(Applause) [00:00:5.21] Roger> Welcome to day number 4 of this Santa Barbara International Film Festival. It's been terrific! I need to thank lynda.com, who is our presenting sponsor of the 27th Santa Barbara International Film Festival, and I also have to thank Pacifica Graduate Institute for being the sponsor of the Writers' Panel. (Applause) So, let me just get right in and introduce the panelists for this amazing panel.
Mike Mills, director and writer of "Beginners." (Applause) Will Reiser, "50/50." (Applause) Jim Rash "The Descendents." (Applause) Tate Taylor, "The Help." (Applause) JC Chandor, "Margin Call." (Applause) And your moderator, as it's been for the past of years, Anne Thompson. (Applause) Anne Thompson> I love this panel.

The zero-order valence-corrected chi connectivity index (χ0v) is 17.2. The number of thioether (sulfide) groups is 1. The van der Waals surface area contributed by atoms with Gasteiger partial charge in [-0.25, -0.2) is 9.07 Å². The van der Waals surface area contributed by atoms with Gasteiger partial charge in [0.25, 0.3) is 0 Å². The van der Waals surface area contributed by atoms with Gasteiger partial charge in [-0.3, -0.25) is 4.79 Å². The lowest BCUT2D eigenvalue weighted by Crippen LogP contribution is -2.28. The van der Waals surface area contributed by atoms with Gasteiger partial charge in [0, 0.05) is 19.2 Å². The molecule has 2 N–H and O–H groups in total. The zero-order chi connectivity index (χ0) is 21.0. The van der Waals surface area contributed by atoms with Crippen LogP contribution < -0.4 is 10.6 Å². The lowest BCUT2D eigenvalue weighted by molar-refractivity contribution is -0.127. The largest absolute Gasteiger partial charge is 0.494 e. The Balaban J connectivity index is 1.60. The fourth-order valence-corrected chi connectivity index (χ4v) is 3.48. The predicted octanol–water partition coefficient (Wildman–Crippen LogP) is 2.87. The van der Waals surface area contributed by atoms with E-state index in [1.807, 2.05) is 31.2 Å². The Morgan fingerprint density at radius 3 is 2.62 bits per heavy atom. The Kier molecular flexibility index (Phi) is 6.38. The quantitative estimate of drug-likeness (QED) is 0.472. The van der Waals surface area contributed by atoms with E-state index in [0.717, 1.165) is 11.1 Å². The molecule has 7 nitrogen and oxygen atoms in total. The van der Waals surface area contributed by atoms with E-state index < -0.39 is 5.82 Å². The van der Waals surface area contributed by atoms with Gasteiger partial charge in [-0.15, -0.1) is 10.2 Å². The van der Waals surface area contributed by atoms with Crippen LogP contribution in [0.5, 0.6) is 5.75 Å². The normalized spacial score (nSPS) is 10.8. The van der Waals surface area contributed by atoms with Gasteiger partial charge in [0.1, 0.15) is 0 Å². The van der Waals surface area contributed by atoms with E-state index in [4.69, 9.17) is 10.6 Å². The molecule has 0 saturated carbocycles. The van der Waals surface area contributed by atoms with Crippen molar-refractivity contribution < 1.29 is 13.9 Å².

It's my favorite. Jim Rash> Oh, yeah! Anne Thompson> All right, all right! Down we go. Mike Mills at the beginning, for "Beginners." You are telling a semi-autobiographical story. Explain how you maneuvered between reality and fiction? How did you make that kind of call in the writing process? Mike Mills> I'm an amazing liar. So, I've always been doing that, I think. Well, I was writing about my father who, I lived here, my father lived here.
How many people knew Jen and Paul Mills maybe? So, you can see how much I fictionalized and didn't. It was really important to me that while I was starting from a very autobiographical place that I was reminding myself constantly that I'm telling a story for an audience, for people who don't care who my dad was or who I am, and so I was always trying to think of story first, not how real it was, and then on top of that I'm not sure how real "real" is.